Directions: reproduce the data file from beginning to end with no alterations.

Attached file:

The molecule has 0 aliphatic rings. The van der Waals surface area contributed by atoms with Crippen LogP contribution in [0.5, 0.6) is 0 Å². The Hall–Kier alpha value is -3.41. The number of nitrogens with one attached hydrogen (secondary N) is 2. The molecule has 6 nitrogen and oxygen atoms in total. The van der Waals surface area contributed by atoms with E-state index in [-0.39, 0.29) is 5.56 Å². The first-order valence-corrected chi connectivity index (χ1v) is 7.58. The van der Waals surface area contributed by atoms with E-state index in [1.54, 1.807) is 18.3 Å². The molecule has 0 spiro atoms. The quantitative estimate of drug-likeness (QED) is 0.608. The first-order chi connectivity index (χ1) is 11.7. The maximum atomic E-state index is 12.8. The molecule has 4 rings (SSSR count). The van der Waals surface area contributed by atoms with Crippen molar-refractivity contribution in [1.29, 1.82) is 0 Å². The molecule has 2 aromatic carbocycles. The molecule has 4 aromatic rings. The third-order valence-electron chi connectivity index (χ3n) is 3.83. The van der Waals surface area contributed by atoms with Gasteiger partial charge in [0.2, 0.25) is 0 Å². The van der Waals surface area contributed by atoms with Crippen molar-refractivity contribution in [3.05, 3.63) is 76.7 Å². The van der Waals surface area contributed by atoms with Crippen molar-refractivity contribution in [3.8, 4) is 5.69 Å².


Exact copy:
The molecule has 0 aliphatic rings. The van der Waals surface area contributed by atoms with Crippen LogP contribution in [0.5, 0.6) is 0 Å². The Hall–Kier alpha value is -3.41. The number of nitrogens with one attached hydrogen (secondary N) is 2. The molecule has 6 nitrogen and oxygen atoms in total. The van der Waals surface area contributed by atoms with E-state index in [-0.39, 0.29) is 5.56 Å². The first-order valence-corrected chi connectivity index (χ1v) is 7.58. The van der Waals surface area contributed by atoms with E-state index in [1.54, 1.807) is 18.3 Å². The molecule has 0 spiro atoms. The quantitative estimate of drug-likeness (QED) is 0.608. The first-order chi connectivity index (χ1) is 11.7. The maximum atomic E-state index is 12.8. The molecule has 4 rings (SSSR count). The van der Waals surface area contributed by atoms with Crippen molar-refractivity contribution in [1.29, 1.82) is 0 Å². The molecule has 2 aromatic carbocycles. The molecule has 4 aromatic rings. The third-order valence-electron chi connectivity index (χ3n) is 3.83. The van der Waals surface area contributed by atoms with Gasteiger partial charge in [0.2, 0.25) is 0 Å². The van der Waals surface area contributed by atoms with Crippen molar-refractivity contribution in [3.05, 3.63) is 76.7 Å². The van der Waals surface area contributed by atoms with Crippen molar-refractivity contribution in [3.8, 4) is 5.69 Å².